6. The brand might owe you cash.


If you’ve had a Red Bull in the past 12 years, you could get 10 bucks. In 2013 the company was sued for false advertising in a class-action lawsuit that stated that the company’s logo “Red Bull gives you wings” was misleading to consumers. Red Bull agreed to a settlement of 13 million dollars for its American consumers, offering 10 dollars or 15 dollars worth of Red Bull products. (Photo:

7. The heir to the Red Bull fortune killed a police officer.

In 2012, Vorayuth Yoovidhya, heir to the multi-billion dollar company, was driving his Ferrari when he collided with and killed a police officer. Yoovidhya fled the scene, leaving the officer’s body in the street. He then tried to cover up the incident, causing an officer to be suspended for allegedly corroborating his attempt to put up another suspect for the crime. Yoovidhya was charged with causing a death with negligence and hit and run. While reckless driving can carry up to 10 years in prison under Thai law, it seems unlikely that Yoovidhya will serve any time in prison. In 2013 Yoovidhya failed to show in court; his lawyer told prosecutors that his client was suffering from influenza in Singapore. Since then no news has come out regarding Yoovidhya’s sentence.

8. A Korean student was deported from Canada for drinking too much.

Jyong Chul Lee, a Korean student studying abroad at Cape Breton University in Nova Scotia, was expelled after having a Red Bull-induced outburst in the cafeteria. Lee was charged with creating a disturbance and criminal harassment, causing him to be deported from Canada. According to a psychiatric report, Lee was suffering from caffeine intoxication after drinking almost 500–600mg of caffeine a day. (Photo:

9. It has a burgeoning record label.

Headed by a former vice president of Atlantic Records, Red Bull Records was launched in 2007. So far the most well-known group signed to the label is the electronic-rock band Awolnation. Red Bull also has its own music academy, counting acts like Flying Lotus, Hudson Mohawke, and Tokimonsta as its alumni. (Photo:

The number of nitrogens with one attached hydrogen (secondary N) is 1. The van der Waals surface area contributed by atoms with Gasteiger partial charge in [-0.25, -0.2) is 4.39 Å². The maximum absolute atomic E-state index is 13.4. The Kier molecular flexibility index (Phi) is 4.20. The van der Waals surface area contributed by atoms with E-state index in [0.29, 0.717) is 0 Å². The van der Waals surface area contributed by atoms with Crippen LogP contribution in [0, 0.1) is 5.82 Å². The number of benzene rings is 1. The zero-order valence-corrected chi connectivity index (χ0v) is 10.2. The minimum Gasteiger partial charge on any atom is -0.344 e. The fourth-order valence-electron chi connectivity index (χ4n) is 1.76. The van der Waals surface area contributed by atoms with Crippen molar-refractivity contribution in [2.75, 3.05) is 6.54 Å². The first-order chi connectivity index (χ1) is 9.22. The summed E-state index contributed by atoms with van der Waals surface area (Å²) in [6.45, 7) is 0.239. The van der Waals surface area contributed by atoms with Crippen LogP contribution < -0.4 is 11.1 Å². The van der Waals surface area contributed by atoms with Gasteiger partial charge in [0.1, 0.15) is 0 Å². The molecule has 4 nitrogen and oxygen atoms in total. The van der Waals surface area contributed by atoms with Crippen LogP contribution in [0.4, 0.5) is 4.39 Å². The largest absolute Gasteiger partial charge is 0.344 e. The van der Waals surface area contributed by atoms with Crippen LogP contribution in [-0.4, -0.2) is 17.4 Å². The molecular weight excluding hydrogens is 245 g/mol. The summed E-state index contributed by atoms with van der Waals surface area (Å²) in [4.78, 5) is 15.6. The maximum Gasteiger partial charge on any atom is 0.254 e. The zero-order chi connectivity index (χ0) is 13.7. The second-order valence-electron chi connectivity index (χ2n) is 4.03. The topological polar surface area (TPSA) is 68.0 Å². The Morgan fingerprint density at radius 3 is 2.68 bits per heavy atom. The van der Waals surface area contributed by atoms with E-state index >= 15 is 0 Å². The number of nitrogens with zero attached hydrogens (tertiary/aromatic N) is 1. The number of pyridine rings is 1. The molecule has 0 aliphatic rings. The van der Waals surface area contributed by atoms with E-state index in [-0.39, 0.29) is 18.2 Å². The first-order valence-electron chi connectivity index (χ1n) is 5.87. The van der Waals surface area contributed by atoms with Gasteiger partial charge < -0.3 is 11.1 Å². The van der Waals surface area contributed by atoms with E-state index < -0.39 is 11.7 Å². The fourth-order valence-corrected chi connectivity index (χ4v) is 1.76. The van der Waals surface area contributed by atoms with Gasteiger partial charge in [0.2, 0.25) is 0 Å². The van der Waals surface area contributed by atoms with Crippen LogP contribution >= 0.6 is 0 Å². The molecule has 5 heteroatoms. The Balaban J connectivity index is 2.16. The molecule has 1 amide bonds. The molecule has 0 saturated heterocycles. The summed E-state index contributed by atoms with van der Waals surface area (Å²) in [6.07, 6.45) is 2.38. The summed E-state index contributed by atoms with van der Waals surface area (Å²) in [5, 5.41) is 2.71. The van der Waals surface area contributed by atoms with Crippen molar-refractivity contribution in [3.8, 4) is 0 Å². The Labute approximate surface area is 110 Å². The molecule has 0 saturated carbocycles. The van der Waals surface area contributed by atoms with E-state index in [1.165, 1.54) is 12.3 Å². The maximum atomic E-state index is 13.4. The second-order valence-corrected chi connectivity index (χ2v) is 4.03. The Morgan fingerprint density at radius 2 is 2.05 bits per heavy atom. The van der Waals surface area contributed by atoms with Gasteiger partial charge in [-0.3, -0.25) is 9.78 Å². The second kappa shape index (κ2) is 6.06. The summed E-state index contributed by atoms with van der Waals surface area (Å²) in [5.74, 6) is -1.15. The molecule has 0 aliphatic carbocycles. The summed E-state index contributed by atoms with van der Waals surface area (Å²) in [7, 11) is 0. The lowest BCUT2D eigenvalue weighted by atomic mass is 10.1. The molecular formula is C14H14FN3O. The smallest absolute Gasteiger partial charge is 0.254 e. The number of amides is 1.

10. Last year alone it sold 5.6 billion cans.

That’s more than 400 tons of caffeine. Red Bull is the highest-grossing energy drink in the world, followed by Monster and Rockstar. In total the brand has sold 50 billion cans in over 167 different countries. Dietrich Mateschitz is now the richest man in Austria, and Yoovidhya is the second-richest person in Thailand. (Photo:

11. Redbull HQ is James Bond-esque.

Complete with infinity pools and Formula 1 display cars, the Red Bull headquarters in Fuschl am See, Austria is a completely swagged-out. Housing the Red Bull creative team, the compound is comprised of two domes that float on a boat-shaped lake. They also have their own hangar in the Salzburg airport that hosts a lineup of vintage aircrafts and helicopters, along with an art gallery and a restaurant, aptly named Ikarus, that features a new top chef from around the world every month. Its offices around the world are consistent with the headquarter’s sleek, minimalistic design.